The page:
Facebook Fights Malware With Free Security Software

Facebook partners with Trend Micro and F-Secure to provide free antimalware scanning that sends alerts if your device becomes infected.

Kristin Burnham, Senior Editor, InformationWeek.com

May 21, 2014

3 Min Read

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With more than 1.2 billion users, Facebook is a tempting target for spammers and criminals. You've likely seen their work before: seemingly legitimate posts in your news feed perpetuated by friends with infected accounts.

Malware comes in many forms on Facebook, most often in posts with a level of shock, horror, or salaciousness, such as a video that promises a peek into a celebrity sex tape or a video of something gruesome. If you become infected, the malware may collect information from your account, send status updates or messages that look like they're from you, or cover your account with ads that crash your computer, Facebook said.

To combat this problem, the social network announced a partnership with Trend Micro and F-Secure to offer free antimalware scanning that alerts you when it detects that your device may be infected. Chetan Gowda, software engineer at Facebook, said that these partnerships and software will help keep your account secure.

[Don't let your employees make your company a worst-case example. See 6 Tips For Securing Social Media In The Workplace.]

"Our goal is to make it easier for people to find and use the right technology to better protect their devices," Gowda wrote in a blog post. "We've worked with F-Secure and Trend Micro to incorporate free antimalware software downloads directly into our existing abuse detection and prevention systems. These are the same systems that help us block malicious links and bad sites from among the trillions of clicks that take place every day on Facebook."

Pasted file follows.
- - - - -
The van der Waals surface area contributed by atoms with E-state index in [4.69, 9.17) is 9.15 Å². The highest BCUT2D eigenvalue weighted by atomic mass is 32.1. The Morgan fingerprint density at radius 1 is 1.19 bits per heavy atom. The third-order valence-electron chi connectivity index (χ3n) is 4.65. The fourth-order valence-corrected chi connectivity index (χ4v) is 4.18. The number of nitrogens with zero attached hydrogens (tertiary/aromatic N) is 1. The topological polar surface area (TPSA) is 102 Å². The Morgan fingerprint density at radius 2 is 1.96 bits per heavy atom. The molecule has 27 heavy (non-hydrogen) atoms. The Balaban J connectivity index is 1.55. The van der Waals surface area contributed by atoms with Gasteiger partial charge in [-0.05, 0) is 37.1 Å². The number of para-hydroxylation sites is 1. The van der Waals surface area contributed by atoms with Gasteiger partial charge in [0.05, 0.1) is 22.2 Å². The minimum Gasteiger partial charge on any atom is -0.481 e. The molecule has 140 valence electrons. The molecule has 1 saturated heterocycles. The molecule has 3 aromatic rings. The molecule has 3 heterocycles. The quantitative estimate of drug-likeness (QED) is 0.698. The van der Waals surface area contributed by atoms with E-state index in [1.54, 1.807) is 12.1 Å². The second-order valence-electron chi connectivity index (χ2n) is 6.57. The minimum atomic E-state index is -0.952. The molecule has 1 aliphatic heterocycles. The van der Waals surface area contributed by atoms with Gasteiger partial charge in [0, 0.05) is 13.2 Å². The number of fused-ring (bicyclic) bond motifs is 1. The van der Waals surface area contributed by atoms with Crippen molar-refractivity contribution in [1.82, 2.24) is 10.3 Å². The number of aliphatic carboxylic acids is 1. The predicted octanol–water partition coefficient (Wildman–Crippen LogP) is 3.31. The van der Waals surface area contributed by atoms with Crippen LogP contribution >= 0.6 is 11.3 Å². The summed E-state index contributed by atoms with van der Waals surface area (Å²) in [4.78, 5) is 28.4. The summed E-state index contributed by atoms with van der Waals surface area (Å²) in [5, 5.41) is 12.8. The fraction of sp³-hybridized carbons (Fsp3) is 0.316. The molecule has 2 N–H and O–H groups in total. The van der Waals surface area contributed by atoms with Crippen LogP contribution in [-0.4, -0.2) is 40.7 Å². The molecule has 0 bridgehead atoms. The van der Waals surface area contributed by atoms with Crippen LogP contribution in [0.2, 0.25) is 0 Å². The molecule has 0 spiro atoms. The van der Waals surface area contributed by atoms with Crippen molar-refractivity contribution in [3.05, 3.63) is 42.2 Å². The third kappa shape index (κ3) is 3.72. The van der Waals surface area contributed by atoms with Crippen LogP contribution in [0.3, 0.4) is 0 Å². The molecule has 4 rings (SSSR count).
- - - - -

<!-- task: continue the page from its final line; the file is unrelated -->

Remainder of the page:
Facebook will alert you with a pop-up notification if it detects that your device is infected with malware. Depending on the type of malware, it will recommend that you download either F-Secure's malware scanning and cleanup technology or HouseCall from Trend Micro.

Facebook said each product contains distinct malware signatures for different threats, which could better protect your device beyond the antivirus programs you already run -- though you should not use these as an antivirus replacement. The software products Facebook offers are maintenance-free and will remove themselves once they're done running, the social network said.

You can still use Facebook and other services while the software is downloading or the scanner is running. Once it completes the scan, Facebook will notify you whether or not the cleanup was successful. It didn't specify the types of checks it runs or which device types it supports.

This service is entirely optional; if you decline it, Facebook may prompt you again later if it finds that your device or account is still behaving suspiciously.

This isn't the first time Facebook has worked with companies to offer users more protection. In 2012, Facebook partnered with Microsoft to offer its Security Essentials product and with McAfee for its Scan and Repair product.

If your device does become infected with malware, Facebook recommends you also take additional steps beyond the new scanning tools it offers. Be sure to change your Facebook password, upgrade your browser, and remove any suspicious browser add-ons, it said.

What do Uber, Bank of America, and Walgreens have to do with your mobile app strategy? Find out in the new Maximizing Mobility issue of InformationWeek Tech Digest.

About the Author(s)

Kristin Burnham

Senior Editor, InformationWeek.com

Kristin Burnham currently serves as InformationWeek.com's Senior Editor, covering social media, social business, IT leadership and IT careers. Prior to joining InformationWeek in July 2013, she served in a number of roles at CIO magazine and CIO.com, most recently as senior writer. Kristin's writing has earned an ASBPE Gold Award in 2010 for her Facebook coverage and a Min Editorial and Design Award in 2011 for "Single Online Article." She is a graduate of Syracuse University's S.I. Newhouse School of Public Communications.

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